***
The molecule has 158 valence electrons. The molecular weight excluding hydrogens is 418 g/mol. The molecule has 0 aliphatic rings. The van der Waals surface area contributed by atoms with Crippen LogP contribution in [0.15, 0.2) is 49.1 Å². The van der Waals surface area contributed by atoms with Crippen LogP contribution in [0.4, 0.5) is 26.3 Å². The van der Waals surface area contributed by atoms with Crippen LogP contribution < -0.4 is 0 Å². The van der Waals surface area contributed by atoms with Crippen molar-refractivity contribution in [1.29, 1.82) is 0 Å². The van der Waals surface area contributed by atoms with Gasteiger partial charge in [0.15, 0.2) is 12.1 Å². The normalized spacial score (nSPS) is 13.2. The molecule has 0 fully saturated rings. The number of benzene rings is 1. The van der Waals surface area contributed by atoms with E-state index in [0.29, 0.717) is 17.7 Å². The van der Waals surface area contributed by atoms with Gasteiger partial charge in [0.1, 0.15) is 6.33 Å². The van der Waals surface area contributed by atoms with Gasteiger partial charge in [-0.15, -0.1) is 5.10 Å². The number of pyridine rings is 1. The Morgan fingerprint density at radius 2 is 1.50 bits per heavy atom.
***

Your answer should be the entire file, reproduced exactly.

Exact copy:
The molecule has 158 valence electrons. The molecular weight excluding hydrogens is 418 g/mol. The molecule has 0 aliphatic rings. The van der Waals surface area contributed by atoms with Crippen LogP contribution in [0.15, 0.2) is 49.1 Å². The van der Waals surface area contributed by atoms with Crippen LogP contribution in [0.4, 0.5) is 26.3 Å². The van der Waals surface area contributed by atoms with Crippen LogP contribution < -0.4 is 0 Å². The van der Waals surface area contributed by atoms with Crippen molar-refractivity contribution in [1.29, 1.82) is 0 Å². The van der Waals surface area contributed by atoms with Gasteiger partial charge in [0.15, 0.2) is 12.1 Å². The normalized spacial score (nSPS) is 13.2. The molecule has 0 fully saturated rings. The number of benzene rings is 1. The van der Waals surface area contributed by atoms with E-state index in [0.29, 0.717) is 17.7 Å². The van der Waals surface area contributed by atoms with Gasteiger partial charge in [0.1, 0.15) is 6.33 Å². The van der Waals surface area contributed by atoms with Gasteiger partial charge in [-0.15, -0.1) is 5.10 Å². The number of pyridine rings is 1. The Morgan fingerprint density at radius 2 is 1.50 bits per heavy atom.